I can do three at a time on my cast iron crepiere but do as many as you can comfortably fit in the pan.
Once the edges start to lift and darken, flip over the pancake.
When both sides are golden, remove from the pan to a plate, add some maple syrup and a few slices of blood orange.
Very light, very seasonal, vegan, with who knows how much protein from the aquafaba?
vegan aquafaba pancake with blood orange and maple syrup

Saturday, 9 January 2016

Skiing in the Savoie, France and a recipe for cardoon gratin

samoens, Alps, France

Villa Rose hotel, samoens, Alps, France
samoens, Alps, France
villa rose hotel decor, samoens, Alps, France
samoens, Alps, France

This Christmas, I visited the small alpine village of Samoëns, near to the Grand Massif web of ski runs. French ski resorts tend to be more modern than Austrian or Swiss resorts and as a result are often somewhat ugly, blighted with high rise flats catering for the French for whom skiing is a national sport, almost a right. Most French school children go skiing in the winter holidays, if not with their parents then with the school.
Samoëns, by contrastis small and romantically pretty; a jigsaw of low rise stone and wood buildings with chalet style balconies. This architecture is typical of the Savoy region, which is almost entirely mountainous, stretching south of Geneva down to Nice. Savoyard culture and food historically crosses national boundaries, girdling the alpine regions of France, Italy and Switzerland.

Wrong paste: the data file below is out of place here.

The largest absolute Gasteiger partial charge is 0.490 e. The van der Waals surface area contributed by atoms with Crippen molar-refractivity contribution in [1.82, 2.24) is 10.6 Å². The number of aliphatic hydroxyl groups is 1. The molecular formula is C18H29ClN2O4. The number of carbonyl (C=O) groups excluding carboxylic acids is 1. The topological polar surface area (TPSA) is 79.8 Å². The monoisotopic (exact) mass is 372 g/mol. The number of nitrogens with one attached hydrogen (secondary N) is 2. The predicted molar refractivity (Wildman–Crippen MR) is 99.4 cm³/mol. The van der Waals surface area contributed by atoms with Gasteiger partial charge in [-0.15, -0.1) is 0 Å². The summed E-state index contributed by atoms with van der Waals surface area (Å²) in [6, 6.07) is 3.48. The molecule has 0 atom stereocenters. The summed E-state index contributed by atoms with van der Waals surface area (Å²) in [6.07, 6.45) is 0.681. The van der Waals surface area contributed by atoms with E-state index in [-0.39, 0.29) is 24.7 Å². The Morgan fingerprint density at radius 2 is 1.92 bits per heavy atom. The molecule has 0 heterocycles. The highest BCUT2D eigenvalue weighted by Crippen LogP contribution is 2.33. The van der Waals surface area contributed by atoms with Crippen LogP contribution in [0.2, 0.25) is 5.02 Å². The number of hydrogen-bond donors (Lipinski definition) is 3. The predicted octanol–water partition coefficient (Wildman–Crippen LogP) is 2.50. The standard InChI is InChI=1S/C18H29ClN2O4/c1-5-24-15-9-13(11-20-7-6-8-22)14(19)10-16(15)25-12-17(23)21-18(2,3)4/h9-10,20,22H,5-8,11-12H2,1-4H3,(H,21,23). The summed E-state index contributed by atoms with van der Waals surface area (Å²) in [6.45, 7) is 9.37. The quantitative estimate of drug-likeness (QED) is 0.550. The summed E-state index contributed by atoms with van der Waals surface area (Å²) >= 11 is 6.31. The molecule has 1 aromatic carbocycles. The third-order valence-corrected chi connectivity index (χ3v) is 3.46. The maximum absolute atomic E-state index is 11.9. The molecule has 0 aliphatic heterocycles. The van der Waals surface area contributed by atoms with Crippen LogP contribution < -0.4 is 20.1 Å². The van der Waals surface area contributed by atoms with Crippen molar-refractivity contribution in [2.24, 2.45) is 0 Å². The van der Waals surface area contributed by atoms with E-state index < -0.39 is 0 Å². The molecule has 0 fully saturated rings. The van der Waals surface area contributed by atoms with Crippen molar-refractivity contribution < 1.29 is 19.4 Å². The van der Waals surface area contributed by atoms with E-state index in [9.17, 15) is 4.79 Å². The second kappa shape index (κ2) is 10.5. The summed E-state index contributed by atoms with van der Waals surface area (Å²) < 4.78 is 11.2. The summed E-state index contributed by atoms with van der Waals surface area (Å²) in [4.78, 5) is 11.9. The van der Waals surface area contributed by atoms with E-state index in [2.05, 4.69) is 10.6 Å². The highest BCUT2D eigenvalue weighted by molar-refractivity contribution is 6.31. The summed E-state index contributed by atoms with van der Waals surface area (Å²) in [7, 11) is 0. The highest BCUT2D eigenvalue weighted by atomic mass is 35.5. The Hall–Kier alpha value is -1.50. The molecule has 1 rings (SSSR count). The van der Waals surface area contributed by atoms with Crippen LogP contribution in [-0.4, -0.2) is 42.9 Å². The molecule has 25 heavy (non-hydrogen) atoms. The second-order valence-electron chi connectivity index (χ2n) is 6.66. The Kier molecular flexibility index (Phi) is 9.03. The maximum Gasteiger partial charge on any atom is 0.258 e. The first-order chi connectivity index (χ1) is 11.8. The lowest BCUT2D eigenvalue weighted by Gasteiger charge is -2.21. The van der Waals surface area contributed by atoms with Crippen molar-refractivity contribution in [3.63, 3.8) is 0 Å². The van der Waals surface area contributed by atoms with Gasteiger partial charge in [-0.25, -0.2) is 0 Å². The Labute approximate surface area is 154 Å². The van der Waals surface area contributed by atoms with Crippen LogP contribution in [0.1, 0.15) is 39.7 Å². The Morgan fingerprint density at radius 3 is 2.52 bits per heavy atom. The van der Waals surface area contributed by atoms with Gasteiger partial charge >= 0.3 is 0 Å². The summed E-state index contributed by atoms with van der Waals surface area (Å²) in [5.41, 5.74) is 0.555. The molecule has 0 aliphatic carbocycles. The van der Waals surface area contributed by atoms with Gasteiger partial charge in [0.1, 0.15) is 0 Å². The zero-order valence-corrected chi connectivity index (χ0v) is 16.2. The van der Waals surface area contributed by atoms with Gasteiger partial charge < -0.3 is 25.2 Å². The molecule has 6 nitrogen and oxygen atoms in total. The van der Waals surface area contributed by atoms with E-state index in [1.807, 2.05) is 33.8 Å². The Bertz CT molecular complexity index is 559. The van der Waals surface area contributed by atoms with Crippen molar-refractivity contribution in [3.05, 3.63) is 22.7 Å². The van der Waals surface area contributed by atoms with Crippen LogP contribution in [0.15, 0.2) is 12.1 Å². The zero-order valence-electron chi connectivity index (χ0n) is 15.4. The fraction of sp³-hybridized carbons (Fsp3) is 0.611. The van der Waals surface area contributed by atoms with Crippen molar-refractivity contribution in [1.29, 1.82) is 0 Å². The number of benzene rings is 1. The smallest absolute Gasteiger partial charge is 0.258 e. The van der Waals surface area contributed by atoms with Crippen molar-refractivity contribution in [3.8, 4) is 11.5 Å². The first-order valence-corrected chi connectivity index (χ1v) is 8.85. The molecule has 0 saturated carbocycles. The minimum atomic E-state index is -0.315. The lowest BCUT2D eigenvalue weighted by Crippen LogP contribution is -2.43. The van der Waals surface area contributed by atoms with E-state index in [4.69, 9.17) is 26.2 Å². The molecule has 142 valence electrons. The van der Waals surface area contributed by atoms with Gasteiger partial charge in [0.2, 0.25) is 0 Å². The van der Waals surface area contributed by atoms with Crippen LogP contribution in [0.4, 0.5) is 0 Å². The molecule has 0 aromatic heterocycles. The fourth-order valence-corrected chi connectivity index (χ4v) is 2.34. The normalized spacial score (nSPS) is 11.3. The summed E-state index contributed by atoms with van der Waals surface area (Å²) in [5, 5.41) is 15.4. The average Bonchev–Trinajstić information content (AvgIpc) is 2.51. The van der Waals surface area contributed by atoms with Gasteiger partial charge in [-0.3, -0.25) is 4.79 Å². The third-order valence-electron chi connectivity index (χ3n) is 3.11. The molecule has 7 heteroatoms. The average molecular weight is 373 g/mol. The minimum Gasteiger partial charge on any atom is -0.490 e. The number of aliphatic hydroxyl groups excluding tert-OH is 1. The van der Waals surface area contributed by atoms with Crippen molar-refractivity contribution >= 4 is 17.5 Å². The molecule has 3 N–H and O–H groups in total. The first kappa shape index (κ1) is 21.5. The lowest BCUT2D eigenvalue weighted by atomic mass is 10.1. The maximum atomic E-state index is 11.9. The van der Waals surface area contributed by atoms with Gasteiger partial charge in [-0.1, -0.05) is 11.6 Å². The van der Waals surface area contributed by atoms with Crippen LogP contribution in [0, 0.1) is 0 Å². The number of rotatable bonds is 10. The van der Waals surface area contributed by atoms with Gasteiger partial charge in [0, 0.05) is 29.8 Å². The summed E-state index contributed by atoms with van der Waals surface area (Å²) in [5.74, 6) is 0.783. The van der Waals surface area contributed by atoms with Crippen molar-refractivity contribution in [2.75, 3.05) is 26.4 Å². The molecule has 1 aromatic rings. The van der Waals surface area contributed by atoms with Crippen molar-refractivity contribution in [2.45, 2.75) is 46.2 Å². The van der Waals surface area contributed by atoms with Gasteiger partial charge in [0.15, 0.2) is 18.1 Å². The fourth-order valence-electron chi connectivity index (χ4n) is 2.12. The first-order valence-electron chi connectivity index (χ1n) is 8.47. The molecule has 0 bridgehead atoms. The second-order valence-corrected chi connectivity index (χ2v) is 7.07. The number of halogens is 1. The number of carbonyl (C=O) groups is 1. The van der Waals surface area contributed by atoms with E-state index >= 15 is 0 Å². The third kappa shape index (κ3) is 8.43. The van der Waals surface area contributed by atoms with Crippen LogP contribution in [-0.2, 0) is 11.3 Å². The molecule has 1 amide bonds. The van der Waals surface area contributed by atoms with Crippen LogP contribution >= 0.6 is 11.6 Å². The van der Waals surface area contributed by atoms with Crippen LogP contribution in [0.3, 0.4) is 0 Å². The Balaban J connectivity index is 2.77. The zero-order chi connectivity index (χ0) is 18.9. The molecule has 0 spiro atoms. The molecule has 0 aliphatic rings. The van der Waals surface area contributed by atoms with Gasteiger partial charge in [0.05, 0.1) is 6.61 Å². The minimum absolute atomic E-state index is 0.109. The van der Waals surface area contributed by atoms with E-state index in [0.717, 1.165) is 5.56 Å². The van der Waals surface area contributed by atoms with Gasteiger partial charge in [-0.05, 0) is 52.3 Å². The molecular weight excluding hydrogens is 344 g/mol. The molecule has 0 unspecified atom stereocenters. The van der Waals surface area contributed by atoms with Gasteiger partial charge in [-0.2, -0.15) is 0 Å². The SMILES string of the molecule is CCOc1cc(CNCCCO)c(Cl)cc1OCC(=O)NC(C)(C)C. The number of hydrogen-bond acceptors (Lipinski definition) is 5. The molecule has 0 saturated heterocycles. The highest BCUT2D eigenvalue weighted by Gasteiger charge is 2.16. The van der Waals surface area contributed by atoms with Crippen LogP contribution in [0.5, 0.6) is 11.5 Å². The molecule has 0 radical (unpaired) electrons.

raclette, samoens, Alps, France
cheese fondue, samoens, Alps, France
Savoyard cuisine is perfect for the climate: hearty dishes such as Raclette, Tartiflette, Fondue Savoyarde; cheeses like Beaufort, Tomme, Gruyere, Reblochon; cured meat and sausages referred to as 'Diot', while polenta tended to be more popular than potatoes. For my tartiflette recipe go to my monthly column at the Ham & High
villa rose decor, samoens, Alps, France
villa rose decor, samoens, Alps, France
I stayed at a boutique hotel Villa Rose housed in a Belle Epoque circa 1900s villa, which only opened in May 2015. This is the dream project of Texan Kimberly Williamson, who supervised every aspect of the decoration using only local artisans, materials and products. It's a far cry from the rustic chalets of the alps, all pine and checkered tablecloths; here the style is more elegant and contemporary with silvered bedheads, upcycled antiques, beautifully appointed bathrooms with claw foot bathtubs, flocked wallpaper, glinting chandeliers, whimsical paintings of cows and stags on doors, and a strict palette of pink, silver and black except for the kitchen where apple green is sported.